It’s almost as if Hello Games is daring you not to have fun with its upcoming PlayStation Network title, Joe Danger.
Everything about it screams “you will play this with a smile on your face, and you will like it, damn it.” From the bright, Pixar-like design of its thrill-seeking protagonist to the loop-de-loops and fake shark tanks, it’s hard hard not to love what Hello Games is selling. Even the damned theme music, a happy, jazzy tune that will get caught in your head for hours and have you shuffling your feet, will make you grin. And that’s before you even you press start on the DualShock 3.
Hello Games passed along a preview build of the game to me not too long ago, providing a small peek at a few of the game’s levels, only a fraction of what the full title has to offer.
Once a highly-respected stuntman, Joe Danger’s only goal in life was to thrill a crowd, determined to grab hold of the coveted “Master of Disaster” stuntman title. But when an accident left him crippled, doctors said he’s never walk again. As the “world’s most determined stuntman,” he’s proving them wrong… and he needs your help!
That’s all of the backstory you need to get into Joe Danger, and it’s likely that without even that, you’d still slide into the game just fine. Again, Joe Danger is unashamedly a videogame, with reality-defying physics, and cartoon-like environments that come to life to thwart the stuntman’s ever turn.
It starts off easy enough with a “Joe Danger Returns” level, teaching you the basics of movement on the bike. Press R2 to accelerator, L2 to break, and lean with the left analog stick; pull back on the stick while moving forward to pop a wheelie. As you unlock stages and the game progresses, more skills are introduced — you gain boost by rocking wheelies and doing tricks; you use boost by holding X; hold square to duck under objects, then release it to hop; you can flip in the air after hitting jumps by leaning forward or backwards, and pull off different tricks by tapping combinations of the trigger buttons.
Any one thing by itself is simple to get the hang of, and you’ll feel completely in control in no time. But you’ll soon find that there’s more than what you see on the surface in Joe Danger. It’s not a game about simply going fast, although you’ll be score on that. And it’s not just about pulling off cool stunts, but that’s factored into your total score per level as well. What Joe Danger actually is turns out to be an odd (and unsurprisingly fun) mixture of racing, stunt-based gaming, and… platforming?
Talking about Joe Danger, the four guys at Hello Games (yes, this title was created just by a tiny team of four) evident Excitebike, an obvious influence. But they also reference Sonic the Hedgehog, Tony Hawk Pro Skater, and even pinball. Combine the three, and you see the possibilities — they’re scattered all over the stages of Joe Danger that I’ve played. You roll on top of springs to launch up in the air, over a hurdle and on to a bullseye target to score more points. (You can even move forwards and backwards using the gas/break while in mid-flight.) While in the air, pull off tricks to earn even more points and boost to race quickly to the end, to rocket your score even higher. You can even link tricks together using the wheelie to boost a combo multiplier, not unlike Tony Hawk Pro Skater‘s manual move.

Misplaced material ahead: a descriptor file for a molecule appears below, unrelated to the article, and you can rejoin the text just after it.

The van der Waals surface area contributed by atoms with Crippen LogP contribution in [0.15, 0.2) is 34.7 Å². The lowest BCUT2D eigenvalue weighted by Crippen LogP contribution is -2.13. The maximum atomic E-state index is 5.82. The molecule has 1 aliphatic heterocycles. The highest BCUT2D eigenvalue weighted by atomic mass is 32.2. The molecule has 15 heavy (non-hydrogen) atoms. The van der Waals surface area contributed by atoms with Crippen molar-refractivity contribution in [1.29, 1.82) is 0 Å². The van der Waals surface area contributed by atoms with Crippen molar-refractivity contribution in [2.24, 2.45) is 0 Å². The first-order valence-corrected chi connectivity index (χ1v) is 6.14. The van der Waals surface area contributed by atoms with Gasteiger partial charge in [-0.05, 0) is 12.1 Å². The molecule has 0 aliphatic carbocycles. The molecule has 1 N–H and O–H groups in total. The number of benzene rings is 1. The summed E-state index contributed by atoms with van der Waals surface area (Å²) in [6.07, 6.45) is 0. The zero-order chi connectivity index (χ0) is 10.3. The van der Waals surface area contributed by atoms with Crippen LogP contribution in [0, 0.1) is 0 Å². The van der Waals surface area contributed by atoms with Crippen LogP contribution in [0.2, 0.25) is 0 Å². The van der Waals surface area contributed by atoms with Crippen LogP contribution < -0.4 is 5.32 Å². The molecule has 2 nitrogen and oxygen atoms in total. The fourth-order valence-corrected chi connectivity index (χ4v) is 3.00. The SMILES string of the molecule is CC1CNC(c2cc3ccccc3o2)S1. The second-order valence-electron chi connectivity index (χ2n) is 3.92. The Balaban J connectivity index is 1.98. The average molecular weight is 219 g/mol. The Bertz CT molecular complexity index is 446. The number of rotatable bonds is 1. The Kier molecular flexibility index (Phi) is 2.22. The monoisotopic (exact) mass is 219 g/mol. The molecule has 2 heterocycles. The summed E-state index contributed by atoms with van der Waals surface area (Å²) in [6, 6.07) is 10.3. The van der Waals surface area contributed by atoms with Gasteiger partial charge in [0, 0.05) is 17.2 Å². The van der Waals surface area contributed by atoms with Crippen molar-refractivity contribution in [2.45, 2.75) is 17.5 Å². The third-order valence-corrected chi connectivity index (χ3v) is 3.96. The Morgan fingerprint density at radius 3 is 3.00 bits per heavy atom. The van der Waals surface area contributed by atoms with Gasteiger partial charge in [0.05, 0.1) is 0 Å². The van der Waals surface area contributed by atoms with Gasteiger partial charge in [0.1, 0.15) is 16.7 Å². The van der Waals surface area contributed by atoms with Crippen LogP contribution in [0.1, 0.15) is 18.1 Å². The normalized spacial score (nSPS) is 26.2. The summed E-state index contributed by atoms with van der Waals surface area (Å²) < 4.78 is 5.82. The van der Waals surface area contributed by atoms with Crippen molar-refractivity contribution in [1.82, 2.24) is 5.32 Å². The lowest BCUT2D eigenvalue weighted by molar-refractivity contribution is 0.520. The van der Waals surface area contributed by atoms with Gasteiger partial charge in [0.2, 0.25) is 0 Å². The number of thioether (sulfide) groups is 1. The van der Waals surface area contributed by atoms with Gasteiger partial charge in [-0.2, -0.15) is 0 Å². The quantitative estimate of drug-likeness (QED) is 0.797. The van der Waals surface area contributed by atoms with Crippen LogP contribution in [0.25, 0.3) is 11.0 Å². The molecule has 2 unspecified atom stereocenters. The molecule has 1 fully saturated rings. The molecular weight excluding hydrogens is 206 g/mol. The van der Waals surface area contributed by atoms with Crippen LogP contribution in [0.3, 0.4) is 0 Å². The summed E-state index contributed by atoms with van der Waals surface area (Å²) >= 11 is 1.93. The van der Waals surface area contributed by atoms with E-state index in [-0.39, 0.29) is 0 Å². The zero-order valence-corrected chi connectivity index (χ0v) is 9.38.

Each level is littered with obstacles — ramps, jumps, shark tanks, and more — and certain conditions are to be met in order to clear the level and earn Gold Stars. Acting as the currency in the game, you’ll use the stars to unlock later levels. It’s possible to complete stages without earning any stars (or even beating the base requirements for getting a bronze trophy), but you’ll want to focus on certain goals to earn them: hit all of the targets in a level, collect all of the silver mini-stars scattered about the tracks, or full combo (by linking with the wheelie) an entire level. It seems like there’s plenty of replayability here in each of the game’s tracks.
It’s impossible to play Joe Danger without getting the sense that Hello Games loved the old-school; in so many ways, it feels like an SNES-era classic, from the visuals to how you progress through the game. But on the other hand, its “Sandbox” mode feels heavily inspired by the more recent LittleBigPlanet. This mode lets you create, play, and then share crazy stunt tracks on the fly.
The mode drops Joe onto an empty track, letting you hit a single button to pause the action and open up a toolbox — drop spikes, ramps, coins… whatever you’d like. It’s simple to use, and a ton of fun — dropping random items on the track is even a blast, and usually results in a usable level with little effort. But if you want to use the tools to craft bigger, better (and likely more interesting), the game gives you the tools to do it. You’ll then be able to save and share the tracks via PlayStation Network; you’ll even be able to download stunt tracks created by other players.
When I first set eyes on the game when it was announced, I was already smiling; the grin I’m wearing now is probably scaring my neighbors. Joe Danger is out next week, June 8 (Europe on June 9), for PlayStation Network.